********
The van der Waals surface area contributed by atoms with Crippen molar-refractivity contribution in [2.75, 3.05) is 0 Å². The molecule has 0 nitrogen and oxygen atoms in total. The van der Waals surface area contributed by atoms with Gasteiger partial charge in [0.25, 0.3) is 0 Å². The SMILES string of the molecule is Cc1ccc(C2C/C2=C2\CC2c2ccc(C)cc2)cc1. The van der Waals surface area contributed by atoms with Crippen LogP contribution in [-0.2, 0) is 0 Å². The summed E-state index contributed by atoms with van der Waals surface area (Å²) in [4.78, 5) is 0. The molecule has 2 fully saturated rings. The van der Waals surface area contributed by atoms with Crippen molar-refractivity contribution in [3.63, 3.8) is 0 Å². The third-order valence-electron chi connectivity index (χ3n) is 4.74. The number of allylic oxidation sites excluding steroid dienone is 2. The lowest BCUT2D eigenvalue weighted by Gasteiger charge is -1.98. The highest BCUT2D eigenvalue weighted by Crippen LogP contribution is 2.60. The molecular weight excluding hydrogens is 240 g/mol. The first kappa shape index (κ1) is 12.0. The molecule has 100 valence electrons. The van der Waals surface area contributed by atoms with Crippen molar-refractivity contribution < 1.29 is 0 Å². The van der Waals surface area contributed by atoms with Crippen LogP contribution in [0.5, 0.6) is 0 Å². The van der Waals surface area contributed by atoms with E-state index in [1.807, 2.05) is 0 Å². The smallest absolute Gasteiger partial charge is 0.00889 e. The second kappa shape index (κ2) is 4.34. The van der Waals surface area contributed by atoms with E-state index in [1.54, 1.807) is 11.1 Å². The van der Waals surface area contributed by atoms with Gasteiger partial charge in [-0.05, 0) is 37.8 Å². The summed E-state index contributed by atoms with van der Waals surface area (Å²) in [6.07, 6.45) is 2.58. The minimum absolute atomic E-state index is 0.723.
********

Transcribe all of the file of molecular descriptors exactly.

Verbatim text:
The van der Waals surface area contributed by atoms with Crippen molar-refractivity contribution in [2.75, 3.05) is 0 Å². The molecule has 0 nitrogen and oxygen atoms in total. The van der Waals surface area contributed by atoms with Gasteiger partial charge in [0.25, 0.3) is 0 Å². The SMILES string of the molecule is Cc1ccc(C2C/C2=C2\CC2c2ccc(C)cc2)cc1. The van der Waals surface area contributed by atoms with Crippen LogP contribution in [-0.2, 0) is 0 Å². The summed E-state index contributed by atoms with van der Waals surface area (Å²) in [4.78, 5) is 0. The molecule has 2 fully saturated rings. The van der Waals surface area contributed by atoms with Crippen molar-refractivity contribution in [3.63, 3.8) is 0 Å². The third-order valence-electron chi connectivity index (χ3n) is 4.74. The number of allylic oxidation sites excluding steroid dienone is 2. The lowest BCUT2D eigenvalue weighted by Gasteiger charge is -1.98. The highest BCUT2D eigenvalue weighted by Crippen LogP contribution is 2.60. The molecular weight excluding hydrogens is 240 g/mol. The first kappa shape index (κ1) is 12.0. The molecule has 100 valence electrons. The van der Waals surface area contributed by atoms with Crippen molar-refractivity contribution < 1.29 is 0 Å². The van der Waals surface area contributed by atoms with Crippen LogP contribution in [0.5, 0.6) is 0 Å². The van der Waals surface area contributed by atoms with E-state index in [1.807, 2.05) is 0 Å². The smallest absolute Gasteiger partial charge is 0.00889 e. The second kappa shape index (κ2) is 4.34. The van der Waals surface area contributed by atoms with E-state index in [1.54, 1.807) is 11.1 Å². The van der Waals surface area contributed by atoms with Gasteiger partial charge in [-0.05, 0) is 37.8 Å². The summed E-state index contributed by atoms with van der Waals surface area (Å²) in [6.07, 6.45) is 2.58. The minimum absolute atomic E-state index is 0.723.